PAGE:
THE media can sometimes be full of public sentiment calling for change. But few people appreciate the amount of work that needs to be done to effect that change.
I believe in doing things by the book to ensure that reforms are not arbitrary, and whatever action taken is fair to all. To do so requires not only meetings with all stakeholders but also consultation with legal experts. This can be a lengthy process.
Very often however, the public tends to view such an approach as being too slow, and if not thrashed out in the media, lacking in transparency.
Not so simple
theSun editor R Nadeswaran quoted one of my previous articles on transparency and good corporate governance to lament about the seeming lack of transparency and action against an illegal funeral parlour along Jalan Gasing in Petaling Jaya.
Nadeswaran argues his case and then accuses the Petaling Jaya City Council (MBPJ) of not being willing to “throw the law books” at the people behind the parlour. However, closer scrutiny would show that the issue is not as simple as the facts that were presented. Indeed, the law books would have been thrown back at MBPJ if the council had acted solely on the facts presented by Nadeswaran.
I am not at liberty to divulge the information related to the case because there are some sensitivities involved, but MBPJ will ensure that the funeral parlour ceases its services by the end of December 2008, and that it moves to a more suitable location.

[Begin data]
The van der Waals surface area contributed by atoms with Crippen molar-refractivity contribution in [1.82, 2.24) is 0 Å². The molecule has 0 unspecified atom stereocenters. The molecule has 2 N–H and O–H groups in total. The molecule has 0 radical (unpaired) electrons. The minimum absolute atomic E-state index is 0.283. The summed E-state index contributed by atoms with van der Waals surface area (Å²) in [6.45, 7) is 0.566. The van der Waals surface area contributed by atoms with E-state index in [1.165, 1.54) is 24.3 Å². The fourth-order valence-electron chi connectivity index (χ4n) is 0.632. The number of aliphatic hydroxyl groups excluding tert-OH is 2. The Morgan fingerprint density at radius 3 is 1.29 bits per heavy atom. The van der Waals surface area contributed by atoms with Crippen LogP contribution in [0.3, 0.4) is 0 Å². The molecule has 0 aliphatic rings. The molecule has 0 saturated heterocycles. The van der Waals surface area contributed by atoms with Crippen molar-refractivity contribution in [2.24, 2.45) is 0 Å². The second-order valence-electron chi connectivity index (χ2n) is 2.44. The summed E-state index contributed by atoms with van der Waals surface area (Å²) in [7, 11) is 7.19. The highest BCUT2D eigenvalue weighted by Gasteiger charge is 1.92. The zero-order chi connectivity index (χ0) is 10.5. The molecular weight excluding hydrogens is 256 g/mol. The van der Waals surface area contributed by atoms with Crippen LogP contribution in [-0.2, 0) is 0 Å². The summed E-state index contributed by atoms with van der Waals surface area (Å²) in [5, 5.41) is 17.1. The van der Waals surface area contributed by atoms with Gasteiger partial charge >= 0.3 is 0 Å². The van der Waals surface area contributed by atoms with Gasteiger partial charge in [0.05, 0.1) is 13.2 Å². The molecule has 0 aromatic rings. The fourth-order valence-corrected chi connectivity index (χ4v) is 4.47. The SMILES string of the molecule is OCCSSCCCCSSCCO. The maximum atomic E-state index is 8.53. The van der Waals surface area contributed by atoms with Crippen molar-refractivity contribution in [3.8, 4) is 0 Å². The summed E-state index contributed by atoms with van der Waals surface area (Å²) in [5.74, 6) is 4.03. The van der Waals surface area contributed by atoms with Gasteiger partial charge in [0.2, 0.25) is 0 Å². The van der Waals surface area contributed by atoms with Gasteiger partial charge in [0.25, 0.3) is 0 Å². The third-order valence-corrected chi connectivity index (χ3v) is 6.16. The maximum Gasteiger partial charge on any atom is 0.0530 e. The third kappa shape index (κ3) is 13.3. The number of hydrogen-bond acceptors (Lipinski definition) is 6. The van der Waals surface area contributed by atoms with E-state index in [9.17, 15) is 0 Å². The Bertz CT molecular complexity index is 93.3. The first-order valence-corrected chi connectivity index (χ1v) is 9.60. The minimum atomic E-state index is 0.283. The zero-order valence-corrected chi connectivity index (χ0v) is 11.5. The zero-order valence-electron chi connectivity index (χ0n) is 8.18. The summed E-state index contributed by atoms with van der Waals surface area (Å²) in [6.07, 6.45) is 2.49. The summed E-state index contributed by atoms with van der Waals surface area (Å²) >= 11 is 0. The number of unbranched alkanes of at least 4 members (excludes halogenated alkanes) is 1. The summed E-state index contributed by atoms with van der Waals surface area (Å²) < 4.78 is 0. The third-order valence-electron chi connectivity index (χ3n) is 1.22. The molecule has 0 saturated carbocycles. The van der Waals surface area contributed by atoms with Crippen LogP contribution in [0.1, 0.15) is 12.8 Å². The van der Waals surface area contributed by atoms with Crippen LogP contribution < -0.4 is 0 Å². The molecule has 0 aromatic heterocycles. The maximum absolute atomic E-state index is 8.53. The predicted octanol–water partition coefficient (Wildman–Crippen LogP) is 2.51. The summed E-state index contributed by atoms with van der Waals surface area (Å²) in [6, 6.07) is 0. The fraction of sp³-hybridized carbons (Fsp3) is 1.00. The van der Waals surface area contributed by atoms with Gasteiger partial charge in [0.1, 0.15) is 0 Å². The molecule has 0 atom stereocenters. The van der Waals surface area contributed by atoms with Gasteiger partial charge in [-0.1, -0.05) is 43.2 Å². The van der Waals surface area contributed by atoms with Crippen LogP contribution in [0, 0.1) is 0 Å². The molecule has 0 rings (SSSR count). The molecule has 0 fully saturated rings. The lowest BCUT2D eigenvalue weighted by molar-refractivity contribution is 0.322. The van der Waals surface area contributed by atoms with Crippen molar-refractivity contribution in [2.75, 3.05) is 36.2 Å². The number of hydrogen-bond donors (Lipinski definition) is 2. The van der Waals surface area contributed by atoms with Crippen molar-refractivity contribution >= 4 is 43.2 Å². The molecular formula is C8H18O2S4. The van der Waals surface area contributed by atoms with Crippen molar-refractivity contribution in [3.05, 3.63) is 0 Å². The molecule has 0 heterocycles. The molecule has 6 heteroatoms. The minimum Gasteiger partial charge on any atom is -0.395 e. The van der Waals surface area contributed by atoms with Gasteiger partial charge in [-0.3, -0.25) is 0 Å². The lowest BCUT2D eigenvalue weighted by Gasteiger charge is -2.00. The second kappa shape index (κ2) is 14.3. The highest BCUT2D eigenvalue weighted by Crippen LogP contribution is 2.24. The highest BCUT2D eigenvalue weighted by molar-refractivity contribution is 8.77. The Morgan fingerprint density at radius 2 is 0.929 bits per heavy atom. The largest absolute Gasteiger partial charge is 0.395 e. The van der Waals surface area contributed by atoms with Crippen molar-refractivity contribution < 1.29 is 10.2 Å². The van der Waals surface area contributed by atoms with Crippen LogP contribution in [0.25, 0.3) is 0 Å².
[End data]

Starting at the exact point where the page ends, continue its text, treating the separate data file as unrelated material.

The Sivan Temple atop Bukit Gasing is another sensitive matter, with the large illegal structure situated on unstable ground and looming over a condominium below it.
The danger of the unsteady slope was confirmed in an independent survey by Kumpulan Ikram Sdn Bhd, which also made recommendations for rectification works. A stop-work order from MBPJ was issued in 2007. That order was ignored and sadly, because of political influence then, the council did not enforce the stop-work order.
When councillors A Thiruvenggadam and Derek Fernandez highlighted the danger again recently and arranged for MBPJ to issue a second stop-work order, MBPJ was attacked. The temple authorities accused MBPJ of being non-consultative.
Despite these assertions, MBPJ has all the paperwork to prove otherwise. The local council will also be working closely with the Selangor government to ensure that the temple does not collapse and jeopardise the lives of temple devotees and condominium residents living below.
In both the cases of the funeral parlour and the temple, Bukit Gasing state assemblyperson Edward Lee, from the DAP, took the initiative to meet with the committees of both religious organisations. With MBPJ officers in tow, Lee did the necessary fact-finding to understand the complexities of the cases instead of playing them out in public through the media.
Some quarters have accused Lee as being too lenient, but the local council needs to be absolutely sure that when it acts in the public’s interest, all legal issues are taken into account. Thanks to the groundwork that was done, MBPJ can now take the necessary legal action against the committees of these organisations.